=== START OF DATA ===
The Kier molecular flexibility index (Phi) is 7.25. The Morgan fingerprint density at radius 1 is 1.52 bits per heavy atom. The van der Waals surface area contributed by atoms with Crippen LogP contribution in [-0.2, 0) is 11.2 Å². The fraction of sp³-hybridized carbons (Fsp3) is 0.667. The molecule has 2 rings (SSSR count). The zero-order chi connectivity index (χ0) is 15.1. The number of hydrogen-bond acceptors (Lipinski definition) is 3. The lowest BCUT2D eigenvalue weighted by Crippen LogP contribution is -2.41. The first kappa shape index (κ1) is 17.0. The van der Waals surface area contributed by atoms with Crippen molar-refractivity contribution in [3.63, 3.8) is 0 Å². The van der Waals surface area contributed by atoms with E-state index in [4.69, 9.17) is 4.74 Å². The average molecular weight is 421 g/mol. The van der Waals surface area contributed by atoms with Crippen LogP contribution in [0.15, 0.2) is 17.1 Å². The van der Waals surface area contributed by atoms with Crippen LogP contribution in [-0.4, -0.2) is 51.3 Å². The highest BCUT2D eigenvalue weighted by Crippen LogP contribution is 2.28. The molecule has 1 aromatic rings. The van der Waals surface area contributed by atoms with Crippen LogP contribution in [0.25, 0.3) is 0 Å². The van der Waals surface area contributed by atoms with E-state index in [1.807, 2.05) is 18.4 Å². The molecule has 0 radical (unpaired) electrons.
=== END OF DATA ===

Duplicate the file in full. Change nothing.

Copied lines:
The Kier molecular flexibility index (Phi) is 7.25. The Morgan fingerprint density at radius 1 is 1.52 bits per heavy atom. The van der Waals surface area contributed by atoms with Crippen LogP contribution in [-0.2, 0) is 11.2 Å². The fraction of sp³-hybridized carbons (Fsp3) is 0.667. The molecule has 2 rings (SSSR count). The zero-order chi connectivity index (χ0) is 15.1. The number of hydrogen-bond acceptors (Lipinski definition) is 3. The lowest BCUT2D eigenvalue weighted by Crippen LogP contribution is -2.41. The first kappa shape index (κ1) is 17.0. The van der Waals surface area contributed by atoms with Crippen molar-refractivity contribution in [3.63, 3.8) is 0 Å². The van der Waals surface area contributed by atoms with E-state index in [4.69, 9.17) is 4.74 Å². The average molecular weight is 421 g/mol. The van der Waals surface area contributed by atoms with Crippen LogP contribution in [0.15, 0.2) is 17.1 Å². The van der Waals surface area contributed by atoms with Crippen LogP contribution in [-0.4, -0.2) is 51.3 Å². The highest BCUT2D eigenvalue weighted by Crippen LogP contribution is 2.28. The molecule has 1 aromatic rings. The van der Waals surface area contributed by atoms with Crippen LogP contribution in [0.25, 0.3) is 0 Å². The van der Waals surface area contributed by atoms with E-state index in [1.807, 2.05) is 18.4 Å². The molecule has 0 radical (unpaired) electrons.